I'm getting lost in the .bst file I created with "latex makebst". For a book entry, I chose the option

%   %: (def) Publisher as normal block without parentheses
% pub-par,%: Publisher in parentheses 
  pub-date,%: Publisher and date in parentheses (Oxford, 1994)
% pub-date,pub-xc,%: Publisher and date in parentheses, no comma (Oxford 1994)
% pub-date,pub-xpar,%: Publisher and date without parentheses Oxford, 1994
% pub-date,pub-xpar,pub-xc,%: Publisher and date, no parentheses, no comma Oxford 1994

However, after running bibtex and pdflatex I got:

(Oxford University Press, Oxford1961)

What do I have to change in the .bst file (or the .dbj file) to get the desired result, i.e.:

(Oxford University Press, Oxford, 1961) ?

The bib file entry:

  Title = {The Principles of Nuclear Magnetism}, 
  Author = {Abragam, A.}, 
  Publisher = {Oxford University Press}, 
  Year = {1961}, 
  Address = {Oxford}, 
  Pages = {304},
  • Hello, can you show the item in your .bib file that causes this issue, please?
    – yo'
    Commented Sep 21, 2015 at 13:59

3 Answers 3


It turns out that this issue has been noticed here.

Although it doesn't say how to fix the merlin.mbs file, it tells you how to fix the .bst file.

Basically, in the lines following:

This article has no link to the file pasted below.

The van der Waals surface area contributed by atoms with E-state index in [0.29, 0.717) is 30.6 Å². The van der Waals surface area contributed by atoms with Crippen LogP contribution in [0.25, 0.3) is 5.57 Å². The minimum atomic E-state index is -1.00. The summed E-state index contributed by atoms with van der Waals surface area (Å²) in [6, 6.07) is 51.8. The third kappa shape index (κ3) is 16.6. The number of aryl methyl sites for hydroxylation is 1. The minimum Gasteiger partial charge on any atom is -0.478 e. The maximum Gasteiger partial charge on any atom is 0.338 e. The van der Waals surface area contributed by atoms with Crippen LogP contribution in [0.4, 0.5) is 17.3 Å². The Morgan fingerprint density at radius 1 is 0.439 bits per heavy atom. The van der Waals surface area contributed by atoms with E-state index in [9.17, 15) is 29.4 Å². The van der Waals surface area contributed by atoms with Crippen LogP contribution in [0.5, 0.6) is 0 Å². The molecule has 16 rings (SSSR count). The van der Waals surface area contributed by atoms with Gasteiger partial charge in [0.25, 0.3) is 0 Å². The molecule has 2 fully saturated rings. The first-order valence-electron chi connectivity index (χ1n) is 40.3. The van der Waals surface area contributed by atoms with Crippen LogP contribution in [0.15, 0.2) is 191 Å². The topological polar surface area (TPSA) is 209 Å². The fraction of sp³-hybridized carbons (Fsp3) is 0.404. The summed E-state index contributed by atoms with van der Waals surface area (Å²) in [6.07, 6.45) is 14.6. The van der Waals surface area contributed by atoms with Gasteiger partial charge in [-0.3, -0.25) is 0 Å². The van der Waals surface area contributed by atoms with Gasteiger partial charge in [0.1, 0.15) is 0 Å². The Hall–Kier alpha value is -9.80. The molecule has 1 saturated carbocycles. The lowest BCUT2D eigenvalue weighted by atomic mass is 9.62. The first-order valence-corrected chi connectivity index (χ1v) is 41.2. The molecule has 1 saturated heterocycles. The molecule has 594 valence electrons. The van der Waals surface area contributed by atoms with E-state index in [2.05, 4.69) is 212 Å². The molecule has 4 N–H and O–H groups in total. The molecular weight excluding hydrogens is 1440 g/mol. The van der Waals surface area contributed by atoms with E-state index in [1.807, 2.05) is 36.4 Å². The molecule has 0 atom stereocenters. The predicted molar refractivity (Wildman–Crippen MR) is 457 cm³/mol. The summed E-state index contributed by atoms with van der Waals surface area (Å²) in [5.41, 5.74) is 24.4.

FUNCTION {format.org.or.pub}

there is a line like this:

{ ", " swap$ * * }

Replace it by:

{ ", " swap$ * ", " * }

It fixed it for me! It's still not ideal, but at least you don't need to mess with the .bib or the .bbl.

I suspect that there is a typo somewhere between lines 6866 and 6954 in merlin.mbs. But I'm not familiar enough with this type of file to confidently fiddle with it... Maybe someone here can?


I'm getting lost in the .bst file I created with "latex makebst".

Without access to the full bst file, it's well-nigh impossible to diagnose what may have gone wrong. The only suggestion I can give is to re-run the makebst utility.


I had the same problem. Playing with the .dbj or the .bst did nothing to help.

However, if you simply change the format of your year entry to:

year = {, 1961},

Your output will become:

(Oxford University Press, Oxford, 1961)

I realize that this does not fix the underlying problem and will cause you to have to fix all of your book citations, but at least the output looks the way you want it.

  • 2
    Even as a quick fix, this is really not a good solution. It would be better to edit the .bbl file directly at the end rather than introduce spurious punctuation into the .bib file itself.
    – Alan Munn
    Commented Jan 5, 2016 at 21:32

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